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The Independent, 23rd July 2016

Source: www.independent.co.uk

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Ordering the would-be undertaker: the equitable reach of the Family Court – Family Law Week

‘Norma Cronin, solicitor at Hughes Fowler Carruthers and Mark Ablett, Senior Paralegal at Hughes Fowler Carruthers and soon to be pupil barrister at 1 Garden Court Family Law Chambers consider the troublesome issue of enforcement of undertakings in financial remedies cases.’

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Family Law Week, 8th July 2016

Source: www.familylawweek.co.uk

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Re-launched Adjudication Scheme for Professional Negligence Claims: a good idea whose time has come? – Hardwicke Chambers

‘What can the recently re-launched Adjudication Scheme for Professional Negligence Claims offer parties and practitioners in this area? Those, and don’t worry you’re not alone, oblivious to its original launch as a pilot scheme in February 2015 may be part of the reason for its re-launch 15 months later. The original scheme apparently saw only two adjudications (hardly a sample sufficient to judge the efficacy of the scheme). The re-launched scheme covers a wider range of professionals, the removal of any limit on the amount of the claim and an attempt to cap the fees of the appointed adjudicator within certain bands depending on the value of the claim.’

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Hardwicke Chambers, 29th June 2016

Source: www.hardwicke.co.uk

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McDonald (by her litigation friend) v McDonald and others [2016] UKSC 28 – Henderson Chambers

‘In this alerter Hannah Curtain & George Mallet consider the Supreme Court’s decision in McDonald (by her litigation friend) v McDonald and Ors [2016] UKSC 28.’

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Henderson Chambers, June 2016

Source: www.hendersonchambers.co.uk

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Now proportionality test bites in the Competition Appeal Tribunal – Litigation Futures

‘Proportionality has hit the Competition Appeal Tribunal as it capped a defendant’s recoverable costs at £350,000, compared to its budgeted costs of £637,000.’

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Litigation Futures, 24th June 2016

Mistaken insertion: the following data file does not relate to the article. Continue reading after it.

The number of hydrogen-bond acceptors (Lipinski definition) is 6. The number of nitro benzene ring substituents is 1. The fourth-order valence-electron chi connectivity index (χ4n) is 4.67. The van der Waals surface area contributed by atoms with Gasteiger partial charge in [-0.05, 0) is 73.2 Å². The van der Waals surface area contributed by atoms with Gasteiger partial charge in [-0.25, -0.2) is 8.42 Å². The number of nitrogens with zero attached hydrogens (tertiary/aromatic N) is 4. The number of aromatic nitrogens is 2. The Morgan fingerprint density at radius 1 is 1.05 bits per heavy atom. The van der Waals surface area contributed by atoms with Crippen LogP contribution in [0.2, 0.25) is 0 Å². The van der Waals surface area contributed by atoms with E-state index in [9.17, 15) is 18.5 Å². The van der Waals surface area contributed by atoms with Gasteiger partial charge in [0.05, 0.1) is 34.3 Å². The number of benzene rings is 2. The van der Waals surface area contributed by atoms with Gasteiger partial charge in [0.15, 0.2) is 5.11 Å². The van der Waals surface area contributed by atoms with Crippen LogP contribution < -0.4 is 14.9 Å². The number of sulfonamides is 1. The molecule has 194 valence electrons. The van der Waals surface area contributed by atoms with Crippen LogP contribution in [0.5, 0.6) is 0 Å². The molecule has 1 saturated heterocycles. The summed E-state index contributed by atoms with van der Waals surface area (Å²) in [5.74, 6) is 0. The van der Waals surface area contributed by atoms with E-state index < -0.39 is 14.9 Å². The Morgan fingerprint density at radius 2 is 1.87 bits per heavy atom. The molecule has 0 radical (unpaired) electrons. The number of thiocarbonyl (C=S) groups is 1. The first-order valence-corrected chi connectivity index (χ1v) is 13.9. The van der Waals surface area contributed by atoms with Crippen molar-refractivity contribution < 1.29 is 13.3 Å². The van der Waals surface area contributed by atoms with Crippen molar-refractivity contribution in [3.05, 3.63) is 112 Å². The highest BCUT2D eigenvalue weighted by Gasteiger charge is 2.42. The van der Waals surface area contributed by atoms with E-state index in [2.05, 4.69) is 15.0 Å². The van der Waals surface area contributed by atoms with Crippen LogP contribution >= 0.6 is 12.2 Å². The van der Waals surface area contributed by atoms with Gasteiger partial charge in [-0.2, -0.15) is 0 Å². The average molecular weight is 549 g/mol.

Source: www.litigationfutures.com

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Case Update: Judge expressing opinion on proportionality of incurred costs – Zenith PI Blog

‘In the recent case of Eil v Knowsley Metropolitan Borough Council (15/06/16) the court was considering the costs position on a claim arising out of a sexual assault. Due to the medical evidence the Claimant limited the claim to £50,000. A budget was submitted by the Defendant for £26,000. The Claimant’s budget was £104,373, of which half had already been incurred.’

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Zenith PI Blog, 27th June 2016

Source: www.zenithpi.wordpress.com

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Judge caps Law Society’s “disproportionate” £640k costs in defending competition claim – Legal Futures

Posted June 24th, 2016 in budgets, conveyancing, costs, Law Society, news, proportionality, quality assurance by tracey

‘The Law Society’s budgeted costs of £637,000 to defend the competition law action brought over its Conveyancing Quality Scheme (CQS) are disproportionate and should be capped at nearly half of that, the president of the Competition Appeal Tribunal has ruled.’

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Legal Futures, 24th June 2016

source: www.legalfutures.co.uk

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Yes but No – Article 8 and the private sector – Nearly Legal

‘The Supreme Court has finally decided on the issue that has been hanging over private sector possession claims since Pinnock and Powell – whether article 8 proportionality of eviction defence might also apply to the private sector as well as to public body landlords. The Court of Appeal decision (our note here) was frankly unsatisfactory, so finality from the Supreme Court was desirable.’

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Nearly Legal, 19th June 2016

Source: www.nearlylegal.co.uk